While we all accept, understand and agree that steam is the only thing that contributes to all three elements – temperature (sensible heat), heat (latent energy or heat), and moisture required to condition the mash meal before going for pelleting. Requirement of these three elements vary according to local ingredients, meal temperature, and meal moisture including other environmental factors.
In some parts of the world (mostly temperate regions) or at a particular time of the year, meal moisture gets quite high so we need to focus more on temperature and heat from the steam. While in other places, meal temperature gets too high and ingredients are so dried up (in tropical regions) that we require more moisture by pulling in low temperature high saturated steam to manage extra conditioning time and before reaching setting conditioning temperature fast. In some conditions, both temperature and moisture of the ingredients is so low that we require all three elements-temperature, heat and moisture of steam to condition the meal properly. It is not desirable to have a single operating setting parameter for running the pellet mill, as all the three elements mentioned above are closely related to each other for the successful pelleting operation.
Hence, it is of utmost importance to work with the correct steam type that provides a fine balance of these three elements, as per the requirement of meal ingredients and the mill operator should be trained to work dynamically.
In case, steam is not able to contribute enough moisture in dried-up conditions to properly condition the starch rich diets as required for feed manufacturing, we may add moisture through water in the mixer. It is necessary to provide sufficient moisture as enough hydration is the key in starch cooking and properly conditioning the mash meal before it enters the pellet press.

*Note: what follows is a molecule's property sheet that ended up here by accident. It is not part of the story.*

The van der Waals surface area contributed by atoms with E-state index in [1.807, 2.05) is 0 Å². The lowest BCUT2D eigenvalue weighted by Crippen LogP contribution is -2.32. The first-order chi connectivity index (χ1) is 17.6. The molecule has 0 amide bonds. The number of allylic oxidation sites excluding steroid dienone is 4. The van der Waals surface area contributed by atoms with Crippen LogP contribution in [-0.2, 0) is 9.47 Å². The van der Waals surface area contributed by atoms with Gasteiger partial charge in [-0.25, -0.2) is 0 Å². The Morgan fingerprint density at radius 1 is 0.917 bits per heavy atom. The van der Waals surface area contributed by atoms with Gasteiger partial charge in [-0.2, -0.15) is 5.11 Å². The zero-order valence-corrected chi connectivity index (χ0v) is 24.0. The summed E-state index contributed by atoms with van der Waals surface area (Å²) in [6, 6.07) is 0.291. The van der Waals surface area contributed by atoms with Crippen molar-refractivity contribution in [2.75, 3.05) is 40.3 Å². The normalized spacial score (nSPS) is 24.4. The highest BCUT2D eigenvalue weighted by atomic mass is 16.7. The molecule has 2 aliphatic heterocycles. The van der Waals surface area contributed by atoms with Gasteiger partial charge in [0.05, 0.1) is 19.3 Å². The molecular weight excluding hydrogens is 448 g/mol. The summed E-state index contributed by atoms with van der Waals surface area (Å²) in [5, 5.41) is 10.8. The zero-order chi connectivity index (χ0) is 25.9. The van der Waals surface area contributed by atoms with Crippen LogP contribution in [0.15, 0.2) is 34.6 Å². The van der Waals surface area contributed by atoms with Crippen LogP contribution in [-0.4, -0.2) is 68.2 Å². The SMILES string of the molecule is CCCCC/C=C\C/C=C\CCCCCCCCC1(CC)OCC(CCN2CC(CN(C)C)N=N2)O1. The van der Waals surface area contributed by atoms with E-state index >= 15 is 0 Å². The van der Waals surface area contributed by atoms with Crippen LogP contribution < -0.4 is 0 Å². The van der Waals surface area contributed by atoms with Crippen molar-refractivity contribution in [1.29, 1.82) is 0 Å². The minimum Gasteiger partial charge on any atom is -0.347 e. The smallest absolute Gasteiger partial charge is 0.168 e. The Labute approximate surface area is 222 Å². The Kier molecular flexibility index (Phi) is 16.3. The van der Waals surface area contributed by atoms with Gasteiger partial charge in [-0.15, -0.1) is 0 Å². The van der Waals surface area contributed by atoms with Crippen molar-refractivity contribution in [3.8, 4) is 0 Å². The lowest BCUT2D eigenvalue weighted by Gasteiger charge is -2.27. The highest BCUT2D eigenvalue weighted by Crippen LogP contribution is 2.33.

So, the primary objectives of proper meal hydration during conditioning are to:
• Ensure uniform moistening of feed particles – Adding sufficient water in mixer or sufficient steam in conditioner, helps to moisten the feed particles uniformly which if offered sufficient time (inside the conditioner), helps this water to penetrate inside the feed particles with enough agitation in the form of paddle rotation which also depends on the particle size (at this point of time, we have to remember while it is very easy to transfer temperature and heat from the steam to the feed particles, it is the moisture which is the most difficult to get transferred and that is the reason that we always advocate for a long time conditioner with minimum 40-60 seconds of conditioning time).
• Initiate the cooking process – the cooking reaction is primarily a function of temperature and time, in the presence of sufficient water. If any of the element is missing, feed will not get properly conditioned to produce desirable quality of pellets. Enough conditioning with right quantity of moisture in the mash meal in conditioner also helps the starch gelatinization process to get completed in the die.
Note that in this discussion, cooking, conditioning or starch gelatinization are being used as interchangeable generic terms to describe the various material transformations, which occur during the feed processing to form pellets or crumbles.
Benefits of Proper Hydration:
Achieving required hydration softens particles and reduces die wearing. As water is part of the cooking reaction, uniform hydration also enhances degree of starch gelatinization that means more leaching of amylose to bind other feed particles. Gelatinization enhances the ability of starch to absorb large quantities of water and this may lead to improved digestibility and improved feed conversion efficiency (a starch granule can hold up to 300% moisture than its weight).
By achieving required degree of cooking, digestibility of the pellet is improved. Gelatinization increases the speed of enzymes (amylases) to break down the starch linkages, thus, converting it to simpler and more soluble carbohydrates as higher gelatinized starch or feed gets faster digested and assimilated in the bird’s body. A high degree of cooking also means that binding and pellet durability can be achieved with less starch (with protein binding also contributing to the protein quality). If cooking is initiated in the conditioner, less cooking needs to be done in the die chamber, which may result in improved throughput. But also, in a conditioner, the cooking is achieved under relatively low shear conditions (low mechanical energy) compared to cooking in the extruder barrel – so reduced water solubility and higher water absorption in the product also enhance pellet durability after it is wet.
by Dr Naveen Kumar, Delst Asia